Wednesday, July 27, 2016

Reflections on the demise of Yahoo!

By now we've all heard that Yahoo!'s web assets were bought by Verizon. According to the Wall Street Journal, Verizon paid $4.83 billion in cash for the assets. Yahoo itself will continue to hold the remaining assets but will eventually change its name and become an investment company. In total, the company was rumoured to be worth $6 billion.

For us Gen Xers this is an interesting day: we witnessed the end of a company we saw as innovative and fresh just a "few" (i.e. read ~20) years ago.

I was recently explaining to a young lad in his early 20s about life before the Internet: you had to find books at the library and it was almost impossible to connect socially with people beyond your classmates. So to use Yahoo or other search engines to access information or people was a completely new and mind-blowing concept.

As I noted in this post commemorating Google's 17th anniversary:

"It's especially memorable for those of us who were in university in the late 90s because we had access to high speed internet on campus unlike the painfully slow dial-up at home. 

I remember my first job as a coop student at the UW Federation of Students (I can't believe this quote is still hanging around from that time!) when a co-worker was explaining to me how OpenText was the best search engine (of course using my NetScape Browser). Of course back then there was a number of search engines including, Yahoo, Lyco, Alta Vista, etc. However, I stuck to OpenText for a while then eventually switched, along with everyone else, to Google...Well Lycos, OpenText (as a search engine) and AltaVista may be long gone, but it looks like plaid is back!"

So now we can add Yahoo! to the pile of "has beens" search engine.

Beyond nostalgia, I had the following reflections on the Verizon of Yahoo based on the WSJ article above:
  • Verizon is no longer just pipes: Verizon has a strategy to move beyond just serving mobile and broadband services. Verizon is adding Yahoo to its existing portfolio of content plays, such as AOL. For Verizon, it's an overall strategy to make billions through content and advertising. Net neutrality can potentially limit their ability to use this vertical integration to undermine competition, but regardless it shows how being a "pipes-only" company is not enough. Of course it is a bit ironic that former rivals, Yahoo and AOL, are now sitting in the same tent.  
  • Big Data is monetized at the expense of privacy: The ability of Verizon to combine the data plays between its various content plays is a great illustration of a point that I have noted before: for big data achieve value it must water down privacy. Since there are synergistic values (i.e. instead of just being additive) of combining the data, it could be argued that it's something that a user should explicitly consent because a user may simply not want Verizon to use their Yahoo data this way.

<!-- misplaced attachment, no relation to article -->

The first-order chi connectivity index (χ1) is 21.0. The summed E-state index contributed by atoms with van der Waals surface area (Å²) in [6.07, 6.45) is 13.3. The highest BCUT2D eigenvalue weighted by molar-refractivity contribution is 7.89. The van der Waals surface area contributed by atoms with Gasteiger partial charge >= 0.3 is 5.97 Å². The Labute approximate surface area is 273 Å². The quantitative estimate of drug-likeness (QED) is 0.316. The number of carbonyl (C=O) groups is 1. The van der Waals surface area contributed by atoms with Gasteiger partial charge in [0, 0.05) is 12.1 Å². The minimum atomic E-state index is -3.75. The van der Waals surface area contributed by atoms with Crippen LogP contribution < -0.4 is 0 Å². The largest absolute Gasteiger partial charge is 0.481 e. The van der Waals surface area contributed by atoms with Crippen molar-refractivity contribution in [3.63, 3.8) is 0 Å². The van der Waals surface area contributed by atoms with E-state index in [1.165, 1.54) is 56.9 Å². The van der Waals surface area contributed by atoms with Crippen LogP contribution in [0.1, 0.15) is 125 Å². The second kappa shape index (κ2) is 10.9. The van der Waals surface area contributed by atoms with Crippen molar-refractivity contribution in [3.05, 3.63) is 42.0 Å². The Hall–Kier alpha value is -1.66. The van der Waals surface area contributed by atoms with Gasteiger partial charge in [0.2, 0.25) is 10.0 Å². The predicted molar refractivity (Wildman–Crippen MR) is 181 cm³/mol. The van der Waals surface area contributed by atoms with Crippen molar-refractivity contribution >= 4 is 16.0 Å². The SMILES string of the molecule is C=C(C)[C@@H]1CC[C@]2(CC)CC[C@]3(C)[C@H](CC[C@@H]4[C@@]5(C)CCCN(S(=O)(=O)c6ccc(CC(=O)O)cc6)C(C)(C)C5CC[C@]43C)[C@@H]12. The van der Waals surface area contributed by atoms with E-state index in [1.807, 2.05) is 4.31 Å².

• Remember the Internet Bubble? Yahoo! had a market capitalization of "more than $125 billion at the height of the dot-com boom in early 2000", which is quite a steep decline to $6 billion. I wonder if it ever produced the cash flows to justify that valuation. 
  • Algorithms win over people: WSJ today published a good read comparing the algorithmic approach of Google, in contrast manual effort required to index the Internet. This is similar to Amazon's who found that the algorithms to better than humans in getting people to buy things: "Amabot replaced the personable, handcrafted sections of the site with automatically generated recommendations in a standardized layout," according to The Everything Store, a new book exploring the history of Amazon. "The system handily won a series of tests and demonstrated it could sell as many products as the human editors."
  • Innovation and exponential thinking: On a separate note, but related note Yahoo could have bought Google for $3B in 2002 but it didn't. It's a great example of how Google embraced leading-edge technology to deal with the exponential growth of the Internet and Yahoo's inability to recognize Google's approach as the winning approach led to its demise.

Yahoo! is now literally a shell of its former self - both in structure and the assets it holds. However, it's a good case study of how failing to identify exponential trends - and acting on them - can ultimately lead to disaster.

Monday, July 25, 2016

Hacking reading: Is there a better way?

Came across Google's latest use of machine-learning: making "e-comic books" more readable.

One of the challenges of reading such fine literature on a mobile device is the small print that is within the bubbles.

Google's solution? Bubble Zoom.

As per Ars Technica:

"Google is tackling this problem the way it seems to be tackling every problem lately: with machine learning. Google has taught its army of computers to detect the speech bubbles in comic books, allowing you to zoom in on them with just a tap. The bubbles lift off the page and get bigger without affecting the underlying image. This lets you see the entire page while still reading the text. Google calls the feature "Bubble Zoom.""

Here are a couple of screenshots that show how it works:

For those that want to try this out on their Android device, you can download some free preview titles on the Google Play store.

Of course the obvious point, as mentioned by Ars Technica above, is that machine learning is being by Google and others to solve such interesting problems. The entire DC and Marvel comic book library has the Bubble Zoom feature enabled, which shows the power of machine learning to essentially reconfigure a massive amount of content.